A healthy school climate goes beyond the confines of classroom walls. Parent and family engagement with schools plays an important role in children’s social, health, and academic outcomes. Effectively engaging parents and families in their children’s school lives can lead to lower rates of absenteeism, fewer disciplinary actions, and improvements in social skills.

Unfortunately, however, some school policies and practices have a chilling effect on parent and family engagement and therefore put children and parents, especially those from low-income and immigrant families, at a disadvantage. For example, schools’ family engagement strategies may fail to account for language barriers or nontraditional work schedules, or teachers may lack the training or support they need to work with parents with diverse backgrounds and experiences. Further, negative school policies have an intergenerational impact: parents who have had negative school experiences may feel intimidated, unwelcome, or reluctant to become involved in their children’s education.

The good news is that we are not starting from scratch. For example, Johns Hopkins University’s National Network of Partnership Schools offers models that schools, districts, and states can adopt to create more inclusive communities. There are legal and policy opportunities at the federal level too. Changes to parent and family engagement efforts under ESSA now authorize districts to set aside more than the mandatory minimum of 1% of Title I funds for these efforts and mandate that funds be used for at least one of the following: professional development to support school staff in engaging families, home-based programs to engage families, disseminating information about best practices, collaborating with community-based organizations, or “other activities.” In addition, ESSA provisions for 21st Century Community Learning Centers support the creation of community learning centers that can offer literacy and other educational services to the families of participating children.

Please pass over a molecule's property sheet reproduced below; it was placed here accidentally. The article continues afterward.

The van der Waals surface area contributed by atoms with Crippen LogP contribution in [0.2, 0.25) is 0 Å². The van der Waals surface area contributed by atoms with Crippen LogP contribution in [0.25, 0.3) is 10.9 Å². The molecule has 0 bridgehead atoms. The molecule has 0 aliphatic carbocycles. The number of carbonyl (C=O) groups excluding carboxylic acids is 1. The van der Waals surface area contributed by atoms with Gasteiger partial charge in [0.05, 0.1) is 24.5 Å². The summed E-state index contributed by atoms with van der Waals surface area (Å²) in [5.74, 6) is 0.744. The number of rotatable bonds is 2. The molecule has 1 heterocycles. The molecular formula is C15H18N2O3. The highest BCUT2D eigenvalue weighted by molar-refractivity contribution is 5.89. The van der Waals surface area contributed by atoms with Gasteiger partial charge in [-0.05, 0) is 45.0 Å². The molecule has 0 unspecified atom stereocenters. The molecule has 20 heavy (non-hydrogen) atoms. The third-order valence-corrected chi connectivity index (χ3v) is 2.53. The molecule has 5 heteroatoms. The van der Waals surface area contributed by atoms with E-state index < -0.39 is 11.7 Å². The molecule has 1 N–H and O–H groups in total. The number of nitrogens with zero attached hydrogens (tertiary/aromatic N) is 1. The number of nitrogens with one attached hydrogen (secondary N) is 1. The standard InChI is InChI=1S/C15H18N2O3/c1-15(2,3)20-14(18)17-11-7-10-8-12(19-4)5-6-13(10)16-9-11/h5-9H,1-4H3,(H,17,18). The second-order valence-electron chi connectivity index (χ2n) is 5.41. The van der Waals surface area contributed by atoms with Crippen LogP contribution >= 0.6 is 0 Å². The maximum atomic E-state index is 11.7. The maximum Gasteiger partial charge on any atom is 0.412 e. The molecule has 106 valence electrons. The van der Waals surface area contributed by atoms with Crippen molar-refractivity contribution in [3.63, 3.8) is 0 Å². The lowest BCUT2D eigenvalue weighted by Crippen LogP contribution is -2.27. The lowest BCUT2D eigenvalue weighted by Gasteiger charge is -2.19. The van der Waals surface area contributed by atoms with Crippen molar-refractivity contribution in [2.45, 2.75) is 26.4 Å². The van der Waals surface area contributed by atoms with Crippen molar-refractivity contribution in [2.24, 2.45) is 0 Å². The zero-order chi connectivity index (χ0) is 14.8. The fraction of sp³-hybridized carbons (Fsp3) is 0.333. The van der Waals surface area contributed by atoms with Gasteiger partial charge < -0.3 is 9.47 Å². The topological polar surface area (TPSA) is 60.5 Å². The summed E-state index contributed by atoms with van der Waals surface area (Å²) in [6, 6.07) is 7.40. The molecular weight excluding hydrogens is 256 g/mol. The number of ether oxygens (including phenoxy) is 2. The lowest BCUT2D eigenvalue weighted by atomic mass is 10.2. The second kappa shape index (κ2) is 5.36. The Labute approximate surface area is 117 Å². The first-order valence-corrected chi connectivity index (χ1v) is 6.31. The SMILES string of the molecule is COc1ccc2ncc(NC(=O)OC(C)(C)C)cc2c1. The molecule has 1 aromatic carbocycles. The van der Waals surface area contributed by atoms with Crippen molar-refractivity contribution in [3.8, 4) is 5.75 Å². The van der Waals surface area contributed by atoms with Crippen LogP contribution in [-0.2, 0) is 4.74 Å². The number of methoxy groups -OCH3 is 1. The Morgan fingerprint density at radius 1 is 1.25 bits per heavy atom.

To learn more about requirements for parent and family engagement efforts under ESSA, see the National Education Association’s brief overview. For more research, toolkits, and policy information about parent and family engagement policy and practice, visit the National Association for Family, School, and Community Engagement’s website.

This piece is part of the Building Healthy, Equitable Communities Series and is the fifth of our policy posts exploring the often unexpected ways that laws and policies can help — or hinder — community health.

Want to learn more about how to transform school climate and promote health equity for students? Register for our upcoming webinar on September 18 and join the conversation with our expert panel on September 20.

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Alexis Etow, JD, is a senior staff attorney at ChangeLab Solutions, where she leads the organization’s work at the intersection of education and health. This work focuses on developing legal and policy strategies that advance safe and supportive learning environments, resiliency, and health equity.

Cesar De La Vega, JD, is a policy analyst at ChangeLab Solutions, where his work focuses on health equity, schools and child health, healthy housing, and creating active, accessible communities for all.

Additional research and support were provided by ChangeLab Solutions staff members Katie Hannon Michel, JD, MELP (legal fellow) and Sophia Pennella (program associate).